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garrulous termagants? or a platform to see the whole showing layerings and accretions through time?

February 19, 2013

I must start by saying how I admire my co-blogger Theophrastus.  He’s made brilliant and compelling observations about how translators, such as Robert Alter more recently and the RSV team a bit earlier, have faced the specific problems with the Masoretic Text of Genesis 49:26 and have overcome them.  And he’s provided the careful analysis all the while coming back to the longer conversation between us, concerning the value or vice of Julia Holloway’s “composite translation” of the various manuscripts of The Showing of Love of Julian of Norwich.

Through first hand knowledge of Alter (and through what Alter has written), Theophrastus shares how the translator is “familiar with both Speiser’s and Sarna’s commentaries (indeed, Alter quotes from Speiser in his introduction); and also that he consulted a Rabbinic Bible, which would contain Rashbam’s medieval commentary (indeed, Alter praises the value of medieval commentaries over modern commentaries).”  He gives a “a careful analysis of the Hebrew [that] leads one to the corrected text (which happens to coincide with the Greek).”  This seems to be exactly what Everett Fox also has done with his translation of The Five Books of Moses.  Fox has the line “the blessings of the mountains eternal” with the footnote explaining the alternative reading:  “Reading haraei for the traditional Hebrew horei, “parents” on the basis of Hab. 3:6.”  Fox does not refer to the Septuagint Greek precisely because he does not need to.  As Theophrastus helps us see:  the corrected Hebrew text “happens to coincide with the Greek.”  Of course, Alter doesn’t leave this alone.  He claims very explicitly how his “English version follows the Septuagint,” and he insists, in contrast to the Masoretic Text, “the Septuagint has the equivalent in Greek of the idiomatic harerei ‘ad (‘timeless heights’).”

Why emphasize this fact that the Greek of Alexandria, Egypt sounds like the Hebrew of Moses, leading his people beyond Egypt?  Well, I’m not sure this variation of language is really all that important.  Only careful readers might care.

And so this is where I would agree with Theophrastus.  We do not want a a garrulous termagant of a text.  We don’t really care for a flattened style, “single harmonized gospel from the very different voices of the four canonical gospels.”  We are not happy with an edition of the Bible that does violence to narrative plot and authorial tropes and turns that get sacrificed to some editors desire for a chronologically re-ordered text.  We don’t want the story to keep going if an author writes a terminal Amen.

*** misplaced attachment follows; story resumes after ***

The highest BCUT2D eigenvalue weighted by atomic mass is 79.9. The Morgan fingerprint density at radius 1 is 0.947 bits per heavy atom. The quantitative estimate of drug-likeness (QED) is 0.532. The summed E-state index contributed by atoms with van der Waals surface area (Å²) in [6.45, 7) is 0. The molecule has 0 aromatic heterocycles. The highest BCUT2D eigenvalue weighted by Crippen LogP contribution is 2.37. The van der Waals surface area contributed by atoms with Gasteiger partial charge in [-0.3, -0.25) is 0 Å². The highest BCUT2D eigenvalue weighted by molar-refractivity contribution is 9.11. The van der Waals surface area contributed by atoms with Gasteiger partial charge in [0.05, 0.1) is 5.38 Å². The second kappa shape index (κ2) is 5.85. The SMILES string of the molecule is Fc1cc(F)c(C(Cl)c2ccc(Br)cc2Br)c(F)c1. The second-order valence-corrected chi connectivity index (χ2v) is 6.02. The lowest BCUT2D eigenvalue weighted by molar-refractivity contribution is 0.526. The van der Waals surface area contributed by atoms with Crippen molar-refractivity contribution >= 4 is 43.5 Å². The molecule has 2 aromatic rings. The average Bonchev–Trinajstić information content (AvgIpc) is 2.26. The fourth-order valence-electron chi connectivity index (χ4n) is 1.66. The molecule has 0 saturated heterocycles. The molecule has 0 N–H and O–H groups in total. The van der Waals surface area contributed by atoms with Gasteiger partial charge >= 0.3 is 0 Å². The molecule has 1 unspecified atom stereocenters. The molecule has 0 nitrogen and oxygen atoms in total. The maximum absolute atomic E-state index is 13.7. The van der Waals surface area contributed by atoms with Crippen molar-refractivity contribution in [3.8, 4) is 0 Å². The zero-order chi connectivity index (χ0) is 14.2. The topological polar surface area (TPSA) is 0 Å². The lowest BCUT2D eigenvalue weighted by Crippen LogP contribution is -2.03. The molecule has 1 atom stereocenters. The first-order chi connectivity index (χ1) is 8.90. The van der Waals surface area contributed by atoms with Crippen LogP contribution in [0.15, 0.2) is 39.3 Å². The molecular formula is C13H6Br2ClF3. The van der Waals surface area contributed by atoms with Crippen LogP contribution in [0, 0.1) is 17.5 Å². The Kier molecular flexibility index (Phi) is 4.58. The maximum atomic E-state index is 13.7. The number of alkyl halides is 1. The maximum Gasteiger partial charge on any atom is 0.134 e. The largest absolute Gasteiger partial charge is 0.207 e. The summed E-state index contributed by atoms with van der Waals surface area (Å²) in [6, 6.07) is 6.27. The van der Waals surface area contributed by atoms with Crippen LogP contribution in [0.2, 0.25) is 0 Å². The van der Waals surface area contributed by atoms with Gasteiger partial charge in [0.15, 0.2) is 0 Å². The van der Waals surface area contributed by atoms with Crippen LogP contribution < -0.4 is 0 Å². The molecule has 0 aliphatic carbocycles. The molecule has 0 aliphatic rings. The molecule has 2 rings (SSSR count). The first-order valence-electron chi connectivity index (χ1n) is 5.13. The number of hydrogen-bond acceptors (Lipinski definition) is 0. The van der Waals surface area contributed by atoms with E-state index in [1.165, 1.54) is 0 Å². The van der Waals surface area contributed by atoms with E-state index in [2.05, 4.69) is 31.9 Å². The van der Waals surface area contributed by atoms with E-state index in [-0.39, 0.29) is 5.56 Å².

But the whole story of Julian of Norwich’s Showing is one of self editing, of purposeful revising, of continuing to re-write after the first ostensible end and the second.  This, to me, seems to be the project that Holloway has in mind.  She carefully explains:

This translation, based on the definitive edition by Sister Anna Maria Reynolds, C.P. and Julia Bolton Holloway, published by SISMEL, Edizioni del Galluzzo, Florence, 2001 (ISMB 88-8450-095-8), instead seeks to replicate as far as possible that original glory of Julian’s manuscripts [plural], indeed to present what Syon Abbey’s nuns had twice sought to have printed in England, under Henry VIII and under Elizabeth I, having prepared the manuscript for the press as we see it in the Paris Manuscript.

Now, I recall that Theophrastus in his post “Not translating Julian of Norwich” said, “we can easily read Julian from the best surviving manuscript – the Paris Manuscript.”  This Paris Manuscript is also important to Holloway.  It is one layer.  And, indeed, she says for her composite translation, “The rubrication is that in the Paris manuscript… (the [paragraph mark in it] a convenient way then to save parchment and now to save paper).”  We do not, in fact, know whether the little paragraph marks were ones that Julian, or some later scribe for her or for himself, might have supplied.  Whose style was that in the Paris Manuscript, whose important decision to use this little mark?  Should Holloway have neglected this layer of the text?